(Photo Credit: Francine Orr / Los Angeles Times)

It won’t happen often, but I want to deviate away from the normal type of blog posting to discuss some current events. We all know what is going on in Charlottesville, VA. White Supremacists have proven once again that they have a strong support group and are willing to commit violence to back their cause. Full disclosure: I am a white liberal and not at all a Donald Trump supporter. This post will not go into politics. I want to talk about the anger some, and I stress the word some, black people have towards white people right now and give my take on it.

I’m active on Twitter, but I try not to get goaded into any crazy Tweet battles. Unfortunately, I have seen many posts from some black people who are angry about whites using the hastag #ThisIsNotUs, or similar expressions, in their efforts to disavow the supremacists. Here is just one of many examples I have come across.


As I started to look around Twitter for similar themes, I was met with a barrage of similar responses. Unfortunately, they did not offer a common solution. Some blacks expressed outrage like the one above and some said that whites are responsible for everything and we are not owning up to it. Therefore, they conclude, we should not speak out. Ignoring the logical fallacy of statements like that, I want to discuss their argument.

I taught high school history, so I wish they wouldn’t presume to think all whites do not understand. While I’m not black, we share a common history. My history was just on the other side. To say that I can never reach a point of understanding that will satisfy you is basically saying there is no hope for the future. So, let me, as a white guy, tell you what I do understand.

I understand that our slavery began in the 1600s and was the most brutal, long lasting institution the US has ever used. I understand that it was not ever humane, no matter how well some people claim slaves were treated. Slavery is never humane. I understand that whites in this country fought to keep slavery long after every other global community disowned it, but I also know that whites fought hard on the other side to rid our country of the horror.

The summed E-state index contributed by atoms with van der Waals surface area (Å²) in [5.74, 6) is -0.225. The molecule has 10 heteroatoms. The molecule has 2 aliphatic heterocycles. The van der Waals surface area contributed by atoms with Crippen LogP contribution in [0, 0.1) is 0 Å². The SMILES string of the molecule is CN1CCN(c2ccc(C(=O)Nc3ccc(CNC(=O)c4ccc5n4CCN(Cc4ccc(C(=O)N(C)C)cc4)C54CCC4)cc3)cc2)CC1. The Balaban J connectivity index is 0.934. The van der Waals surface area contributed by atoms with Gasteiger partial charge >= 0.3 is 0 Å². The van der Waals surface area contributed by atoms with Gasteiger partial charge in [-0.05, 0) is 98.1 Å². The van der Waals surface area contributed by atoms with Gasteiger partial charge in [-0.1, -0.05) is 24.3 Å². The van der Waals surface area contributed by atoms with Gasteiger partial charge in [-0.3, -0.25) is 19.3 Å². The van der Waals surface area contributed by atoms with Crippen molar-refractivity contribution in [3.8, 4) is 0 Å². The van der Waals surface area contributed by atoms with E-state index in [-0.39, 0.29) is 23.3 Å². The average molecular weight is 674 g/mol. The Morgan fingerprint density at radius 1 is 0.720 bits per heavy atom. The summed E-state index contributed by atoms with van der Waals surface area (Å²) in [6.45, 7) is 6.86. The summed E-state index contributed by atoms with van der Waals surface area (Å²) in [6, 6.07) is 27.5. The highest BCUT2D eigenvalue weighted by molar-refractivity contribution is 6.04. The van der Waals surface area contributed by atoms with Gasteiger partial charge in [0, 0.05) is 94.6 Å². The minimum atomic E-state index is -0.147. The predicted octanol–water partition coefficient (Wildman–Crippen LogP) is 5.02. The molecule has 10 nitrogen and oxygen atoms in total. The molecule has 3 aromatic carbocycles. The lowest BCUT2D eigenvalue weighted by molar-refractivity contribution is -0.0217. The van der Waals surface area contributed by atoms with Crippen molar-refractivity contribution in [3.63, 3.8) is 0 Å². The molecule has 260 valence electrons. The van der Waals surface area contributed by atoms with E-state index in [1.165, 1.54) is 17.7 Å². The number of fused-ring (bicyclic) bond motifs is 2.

I understand that slavery ended in 1865, but it ended in name only. Oppression was just getting started at that point. I understand that the end of Reconstruction in the South opened the way for Jim Crow laws, Black Codes, and the most incredibly inhumane treatment of people that was possible. Lynching, dragging behind horses, torture. And that’s just the physical treatment. I understand the KKK was and still is the worst hate group this country has produced and that whites could have ended this at any time, if they wanted. If they had the collective will. They didn’t. While not all were extreme racists, most though of blacks as inferior.

I understand that it took the incredible bravery of a generation of black Americans to begin the change that we have yet to complete. I understand there were many camps in the Civil Rights Movement, and I do understand why they were all necessary. Martin Luther King and Malcom X vastly differed in their approach, but both men’s methods were born of a long, weary road of pain. I understand but cannot comprehend the courage it took Oliver Brown to muster to sue and overturn Plessy v Ferguson, one of the worst decisions in our Supreme Court’s history. I understand but cannot fathom the earth shattering fear those nine girls must have experienced walking through the doors of Little Rock Central High School.

I understand that we’ve reached a tipping point once again and I understand why.

I grew up white, not black, but I know that every black person faces things that I will never face. Walking into a store, they will be watched closer than me. White people may cross the street to walk on the other side when they see a young black man coming towards them. Entire black communities try to survive day after day without their men because the laws in this country, created almost solely by white men, have incarcerated them at incredibly high rates, causing irreparable systemic damage. Single black mothers fight for their children, only to see society often treat them as lesser. I’ve personally seen teachers make the mistake of presuming a black child can’t possibly know as much as a white one and I’ve seen a group of black girls at a church event get called the “n” word by a group of white boys as those boys rode by in their jacked up truck. I couldn’t find the words to say to apologize to those girls, but I know they will never forget that.

I’ll wrap this up because I know this is getting long. My point is this – I will not stay silent and I don’t care who gets mad at me, white or black people. Don’t presume to understand me and what I know. I’ll listen to you and you listen to me. We beat this together, not divided. Trust me, there are plenty of white people like me. It’s just a loud minority that’s making noise right now, and we’ll see it fixed.